Derek's parents talked about his intelligence, how he read books, and how he loved playing games: baseball, golf, whatever.
The family had gone to Monterey for a weekend. That's where Derek fell ill with the flu, experiencing vomiting and diarrhea. The family returned home immediately and put Derek to bed.
Arthur caught the flu, too, the next day. Derek brought him juices.
Then the boy's complexion turned gray. The parents rushed him to a hospital, where a doctor checked his fever, said he was OK, and told the parents to take him home, give him plenty of fluids, and he'd be fine by morning. "It was almost like, 'What are you doing here?'" said Kelly.
The fluids had little impact, and by morning Derek was dead.
The Taughers are considering a medical malpractice suit. But in losing one life, they saved three others. Five of Derek's organs were donated by his parents to five children at death's door, and three of the organs -- heart, liver, lungs -- took hold, according to Arthur Taugher.
Sharing love of sport
There are twists to this baseball story.
Kelly Taugher went to Moreau High in the late 1980s as Kelly Matson.
Arthur Taugher played baseball at Arthur Hill High in Saginaw, Mich., with Oakland A's pitching coach Curt Young.
Taugher's brother, Terry Taugher, was the Hill High basketball coach and guidance counselor of Warriors star Jason Richardson. And Arthur Taugher hit the scuffed ball for a home run when he played for a team known as the Mariners, the same nickname as the Moreau Mariners.
"I gave that ball to my boy," he said. "He always played with it. It was his favorite ball. I'll keep it on my dresser in the bedroom, so I can think about my little boy."
Derek's parents are convinced he would have been some ballplayer, because he showed aptitude and strength at an early age. And he has the genes: His dad still plays softball and baseball.
"It makes me happy when people think about Derek," Kelly said about the autographed ball. "It make me happy to know he's not forgotten. I feel honored to have been his mom."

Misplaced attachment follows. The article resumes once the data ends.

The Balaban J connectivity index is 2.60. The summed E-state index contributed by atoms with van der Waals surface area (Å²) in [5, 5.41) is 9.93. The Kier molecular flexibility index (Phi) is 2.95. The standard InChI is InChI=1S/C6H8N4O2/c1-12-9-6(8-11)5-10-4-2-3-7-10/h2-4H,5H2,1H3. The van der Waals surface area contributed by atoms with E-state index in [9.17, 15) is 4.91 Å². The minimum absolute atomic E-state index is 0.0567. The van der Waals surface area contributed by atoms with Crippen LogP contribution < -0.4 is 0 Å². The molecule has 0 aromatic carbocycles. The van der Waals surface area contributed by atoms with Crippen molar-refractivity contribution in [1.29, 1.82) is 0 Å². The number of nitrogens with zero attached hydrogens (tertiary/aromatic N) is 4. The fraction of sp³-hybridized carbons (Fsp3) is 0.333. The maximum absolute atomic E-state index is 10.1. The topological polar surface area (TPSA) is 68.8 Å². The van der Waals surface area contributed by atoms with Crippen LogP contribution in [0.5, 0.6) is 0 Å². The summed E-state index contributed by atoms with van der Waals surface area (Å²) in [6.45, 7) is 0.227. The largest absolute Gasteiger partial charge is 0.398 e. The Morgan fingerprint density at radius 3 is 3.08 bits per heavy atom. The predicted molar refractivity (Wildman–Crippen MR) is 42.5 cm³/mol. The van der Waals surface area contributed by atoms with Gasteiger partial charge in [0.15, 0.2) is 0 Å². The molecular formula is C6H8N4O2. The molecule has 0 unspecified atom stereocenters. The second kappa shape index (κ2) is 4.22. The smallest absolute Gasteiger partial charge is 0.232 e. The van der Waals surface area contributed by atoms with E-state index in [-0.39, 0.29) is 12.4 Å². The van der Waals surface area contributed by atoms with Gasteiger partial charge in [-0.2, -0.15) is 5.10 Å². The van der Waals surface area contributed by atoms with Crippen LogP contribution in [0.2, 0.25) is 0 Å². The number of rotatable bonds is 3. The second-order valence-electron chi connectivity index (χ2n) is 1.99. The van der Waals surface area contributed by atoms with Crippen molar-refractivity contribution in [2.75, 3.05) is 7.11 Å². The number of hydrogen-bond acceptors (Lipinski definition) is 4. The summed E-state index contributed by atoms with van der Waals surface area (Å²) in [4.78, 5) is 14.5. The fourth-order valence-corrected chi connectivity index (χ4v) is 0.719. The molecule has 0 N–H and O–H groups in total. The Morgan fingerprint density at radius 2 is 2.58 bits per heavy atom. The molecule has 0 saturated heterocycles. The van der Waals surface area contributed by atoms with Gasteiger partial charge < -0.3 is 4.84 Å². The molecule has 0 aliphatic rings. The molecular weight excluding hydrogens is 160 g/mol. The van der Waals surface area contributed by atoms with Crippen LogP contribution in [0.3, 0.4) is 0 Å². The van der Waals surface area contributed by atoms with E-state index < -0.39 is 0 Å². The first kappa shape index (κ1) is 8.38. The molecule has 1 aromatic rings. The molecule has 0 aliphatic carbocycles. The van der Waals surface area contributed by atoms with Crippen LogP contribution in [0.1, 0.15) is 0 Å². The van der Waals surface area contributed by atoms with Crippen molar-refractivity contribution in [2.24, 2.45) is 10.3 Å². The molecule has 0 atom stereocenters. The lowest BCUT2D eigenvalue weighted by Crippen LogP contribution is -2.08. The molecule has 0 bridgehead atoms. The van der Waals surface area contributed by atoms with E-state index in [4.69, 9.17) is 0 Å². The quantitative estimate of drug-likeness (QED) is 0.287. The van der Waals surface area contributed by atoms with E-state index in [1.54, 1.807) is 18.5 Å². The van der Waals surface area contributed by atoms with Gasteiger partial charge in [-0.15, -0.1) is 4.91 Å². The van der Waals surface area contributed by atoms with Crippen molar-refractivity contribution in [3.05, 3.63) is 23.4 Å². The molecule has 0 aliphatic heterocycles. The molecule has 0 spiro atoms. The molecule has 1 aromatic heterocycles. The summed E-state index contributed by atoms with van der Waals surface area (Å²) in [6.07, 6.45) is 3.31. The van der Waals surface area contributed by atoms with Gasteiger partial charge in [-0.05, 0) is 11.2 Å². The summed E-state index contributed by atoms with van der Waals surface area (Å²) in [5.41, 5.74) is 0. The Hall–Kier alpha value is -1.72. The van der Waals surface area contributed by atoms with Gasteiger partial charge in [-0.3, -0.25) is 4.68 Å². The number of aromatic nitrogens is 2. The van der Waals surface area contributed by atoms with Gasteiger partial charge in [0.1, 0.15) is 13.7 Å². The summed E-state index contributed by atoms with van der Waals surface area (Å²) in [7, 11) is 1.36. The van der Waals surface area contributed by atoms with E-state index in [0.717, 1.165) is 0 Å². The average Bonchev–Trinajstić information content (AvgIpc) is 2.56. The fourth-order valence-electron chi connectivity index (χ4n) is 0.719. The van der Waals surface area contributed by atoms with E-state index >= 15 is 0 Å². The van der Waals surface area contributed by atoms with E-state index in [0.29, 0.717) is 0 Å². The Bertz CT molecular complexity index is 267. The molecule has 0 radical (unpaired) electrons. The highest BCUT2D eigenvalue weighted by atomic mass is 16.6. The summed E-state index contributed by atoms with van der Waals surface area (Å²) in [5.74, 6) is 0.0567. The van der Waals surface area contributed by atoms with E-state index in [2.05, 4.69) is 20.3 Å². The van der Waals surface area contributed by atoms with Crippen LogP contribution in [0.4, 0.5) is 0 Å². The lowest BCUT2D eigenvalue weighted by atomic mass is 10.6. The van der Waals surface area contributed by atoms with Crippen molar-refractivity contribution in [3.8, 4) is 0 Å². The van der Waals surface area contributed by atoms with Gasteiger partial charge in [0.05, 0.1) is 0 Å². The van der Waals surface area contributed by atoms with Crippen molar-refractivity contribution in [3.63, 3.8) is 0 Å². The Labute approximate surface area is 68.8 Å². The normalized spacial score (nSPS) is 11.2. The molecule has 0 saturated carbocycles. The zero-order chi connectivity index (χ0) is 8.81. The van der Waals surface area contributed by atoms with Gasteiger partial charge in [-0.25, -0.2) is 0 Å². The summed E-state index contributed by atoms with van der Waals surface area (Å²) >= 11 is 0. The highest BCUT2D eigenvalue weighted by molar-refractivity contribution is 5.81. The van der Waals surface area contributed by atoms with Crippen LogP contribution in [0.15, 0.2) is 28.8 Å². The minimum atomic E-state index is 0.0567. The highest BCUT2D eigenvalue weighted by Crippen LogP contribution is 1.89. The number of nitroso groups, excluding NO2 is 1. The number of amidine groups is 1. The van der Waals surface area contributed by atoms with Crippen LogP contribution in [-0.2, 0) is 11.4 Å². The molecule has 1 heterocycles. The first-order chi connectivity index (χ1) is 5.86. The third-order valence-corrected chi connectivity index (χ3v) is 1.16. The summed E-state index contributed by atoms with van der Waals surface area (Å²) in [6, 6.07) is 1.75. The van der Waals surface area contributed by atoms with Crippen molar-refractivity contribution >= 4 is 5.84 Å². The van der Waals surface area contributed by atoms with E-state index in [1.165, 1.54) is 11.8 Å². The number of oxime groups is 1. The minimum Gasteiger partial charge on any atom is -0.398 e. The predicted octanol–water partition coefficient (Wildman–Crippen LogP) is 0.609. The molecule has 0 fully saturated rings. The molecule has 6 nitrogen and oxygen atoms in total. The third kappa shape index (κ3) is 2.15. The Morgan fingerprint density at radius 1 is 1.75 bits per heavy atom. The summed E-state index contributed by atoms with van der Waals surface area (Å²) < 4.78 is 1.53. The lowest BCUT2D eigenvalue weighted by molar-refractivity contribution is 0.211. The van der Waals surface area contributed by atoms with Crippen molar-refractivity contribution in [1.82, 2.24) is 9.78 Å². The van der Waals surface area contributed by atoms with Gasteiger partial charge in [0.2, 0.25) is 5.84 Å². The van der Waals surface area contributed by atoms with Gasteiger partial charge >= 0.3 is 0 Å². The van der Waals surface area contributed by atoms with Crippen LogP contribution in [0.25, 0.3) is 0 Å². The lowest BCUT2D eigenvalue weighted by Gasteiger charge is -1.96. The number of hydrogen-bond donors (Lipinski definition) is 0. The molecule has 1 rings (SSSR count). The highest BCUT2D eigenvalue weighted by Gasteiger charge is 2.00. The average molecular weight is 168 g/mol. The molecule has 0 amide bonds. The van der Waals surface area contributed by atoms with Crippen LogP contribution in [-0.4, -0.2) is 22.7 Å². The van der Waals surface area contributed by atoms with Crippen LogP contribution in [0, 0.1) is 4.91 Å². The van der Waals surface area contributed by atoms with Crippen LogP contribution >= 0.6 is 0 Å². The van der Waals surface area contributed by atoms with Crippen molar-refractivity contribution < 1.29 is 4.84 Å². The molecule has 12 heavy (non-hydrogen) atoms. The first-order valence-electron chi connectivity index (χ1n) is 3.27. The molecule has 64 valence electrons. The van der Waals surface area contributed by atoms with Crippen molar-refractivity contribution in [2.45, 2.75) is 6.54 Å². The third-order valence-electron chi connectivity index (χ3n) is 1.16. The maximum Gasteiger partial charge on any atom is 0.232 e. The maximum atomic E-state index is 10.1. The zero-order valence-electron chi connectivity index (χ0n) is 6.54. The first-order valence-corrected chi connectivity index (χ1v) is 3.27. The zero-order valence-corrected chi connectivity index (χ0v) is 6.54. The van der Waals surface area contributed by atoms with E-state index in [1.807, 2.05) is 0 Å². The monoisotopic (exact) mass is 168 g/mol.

"All I know is I miss him every day," said Arthur. "I'm not going to lie: I cry every day. I get in my work truck, park it, and just cry." He drives for Aramark, a uniform delivery service whose clients include the concession people at McAfee Coliseum. He often took Derek to A's games.
"It's going to hurt the rest of my life," said Arthur. "But they say 'one day at a time.' All of the Moreau kids came up to the fence and offered their condolences to me. They're great kids"
Moreau's baseball season ended Wednesday with a 6-18 record.
Although dealing with a losing season, the Moreau team visited Derek's grave.
Some of the Moreau seniors spoke for their teammates.
"To see how much signing a baseball meant to the father, and what it would have meant to his son," said Gary Christo. "The opportunities his son doesn't have that we have, it just makes me more grateful to be out here."
"I respect life more now," said Brent Songey. "The wins and losses are not a big thing. I just want to have a good time and don't take anything for granted. Anything can happen. The kid loved baseball."
"How life can be taken away so quickly, I'm just glad to be out here with the guys," said Matt Fernandez. "Coach always says that small things lead to big things, just a small thing like signing your name to a ball."
Brown asked Arthur Taugher to help coach next year's Moreau team. He accepted.
Reach Dave Newhouse of the Oakland Tribune at firstname.lastname@example.org.